Tackling Sustainability And Environmental Issues Through Music Advocacy

One thing is certain; the world could do with some fixing. Whether socially or economically, there is a lot of imbalance and instability in the world today that needs to be addressed urgently so.

The biggest crisis of all has to do with climate change. Social and economic issues do not have nearly the same cataclysmic effects of climate change if these were to become as frequent and severe as they are headed towards being.

While world leaders continue to drag their feet and pussyfoot around the issue, there should rise a new form of advocacy to try and get those who are downstream to change their habits. This is musical advocacy.

Music and music artists enjoy a special relationship with the masses all across the planet. Seen as ambassadors for unity, musicians are widely accepted as neutral parties to the climate change debate.

Neutral parties that command a significant following and which the masses are more willing to listen to and accept as far as various messages are concerned. But this has not been exploited to the extent of its tremendous inherent capacity and more needs to be done.

One of the biggest advantages musical advocacy has is that it can reach young people and influence their thinking, long before they become the business and political leaders of tomorrow.

Catching young people while they are still excitable, innocent, and impressionable is one power of music that can and should be harnessed more effectively. But what challenges does musical advocacy face if it has the power to be so effective and yet isn’t?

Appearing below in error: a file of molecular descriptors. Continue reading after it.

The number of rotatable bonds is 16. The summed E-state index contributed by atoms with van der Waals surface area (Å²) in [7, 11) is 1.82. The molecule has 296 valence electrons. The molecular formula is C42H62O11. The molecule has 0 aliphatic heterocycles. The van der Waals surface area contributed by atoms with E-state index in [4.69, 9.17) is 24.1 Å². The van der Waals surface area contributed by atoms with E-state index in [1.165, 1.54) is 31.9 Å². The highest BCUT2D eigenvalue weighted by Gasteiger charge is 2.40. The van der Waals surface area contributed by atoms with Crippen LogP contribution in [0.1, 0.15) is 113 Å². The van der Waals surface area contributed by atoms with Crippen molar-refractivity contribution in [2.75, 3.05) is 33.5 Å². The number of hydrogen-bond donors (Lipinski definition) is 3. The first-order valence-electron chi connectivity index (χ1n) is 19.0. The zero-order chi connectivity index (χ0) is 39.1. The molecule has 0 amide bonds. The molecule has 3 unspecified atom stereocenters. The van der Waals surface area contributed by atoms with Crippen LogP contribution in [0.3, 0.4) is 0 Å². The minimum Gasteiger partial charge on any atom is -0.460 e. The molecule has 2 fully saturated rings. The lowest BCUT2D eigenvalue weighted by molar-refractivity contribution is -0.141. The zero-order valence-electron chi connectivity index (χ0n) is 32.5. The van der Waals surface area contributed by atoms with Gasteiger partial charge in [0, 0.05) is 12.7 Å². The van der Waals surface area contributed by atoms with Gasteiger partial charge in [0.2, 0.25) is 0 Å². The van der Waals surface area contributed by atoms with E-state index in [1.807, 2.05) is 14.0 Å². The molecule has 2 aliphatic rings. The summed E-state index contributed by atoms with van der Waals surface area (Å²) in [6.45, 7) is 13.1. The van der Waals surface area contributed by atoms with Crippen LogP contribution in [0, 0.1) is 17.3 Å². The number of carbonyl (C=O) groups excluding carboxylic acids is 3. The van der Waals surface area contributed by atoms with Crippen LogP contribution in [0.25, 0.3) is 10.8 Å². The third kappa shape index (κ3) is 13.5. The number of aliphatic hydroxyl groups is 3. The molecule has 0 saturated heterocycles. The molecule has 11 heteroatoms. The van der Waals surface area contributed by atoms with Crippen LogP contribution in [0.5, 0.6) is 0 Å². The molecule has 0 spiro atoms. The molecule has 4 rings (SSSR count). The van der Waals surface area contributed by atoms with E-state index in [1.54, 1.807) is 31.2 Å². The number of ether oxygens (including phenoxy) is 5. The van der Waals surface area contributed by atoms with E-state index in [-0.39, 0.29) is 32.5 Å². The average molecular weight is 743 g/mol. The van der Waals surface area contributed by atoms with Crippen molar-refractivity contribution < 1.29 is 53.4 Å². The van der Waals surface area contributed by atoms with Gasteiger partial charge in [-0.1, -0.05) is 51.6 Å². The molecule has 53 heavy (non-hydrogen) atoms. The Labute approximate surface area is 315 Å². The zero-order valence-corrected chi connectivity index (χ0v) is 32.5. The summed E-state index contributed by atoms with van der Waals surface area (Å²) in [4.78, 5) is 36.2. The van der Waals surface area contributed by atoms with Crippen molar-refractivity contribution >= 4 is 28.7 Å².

Concerted Efforts

Trying to make a difference on a country-by-country basis is not effective. While artists are mostly trying to make a difference in their home countries, the challenges of global warming and climate change are too large to be handled on a country-by-country basis.

When you think of the wide-reaching effects of climate change, there is a need for any advocacy to take global proportions.

While organizations such as ONE are trying to do this, they enlist too few artists from across the world and most have fairly high running costs to truly make a global impact.

What would make more sense is to hold awareness concerts across the world, something again that ONE did but more can still be done on various other platforms.

Bringing together dozens of artists from across the globe and convincing them to lend some of their popularity to addressing planetary issues is a better way forward.

Voices United

Musical advocacy has the power to compel change even in the most hardened of societies because of its pervasiveness. There is seldom a community that has no music and this music has to be created by some sort of musician.

If we can reach out to these artists and request them to become global ambassadors, there is a good chance there will be an influential and well-respected ambassadors in every community on earth. But addressing the challenges of actualizing this is where the dilemma lies.

There’s no question this is easier said than done, but the hope and promise such an effort holds and the potential for change that it can far outweigh any challenges anticipated. If we can all look towards music and performing arts as a globally unifying force, we can be the difference we all want so badly.

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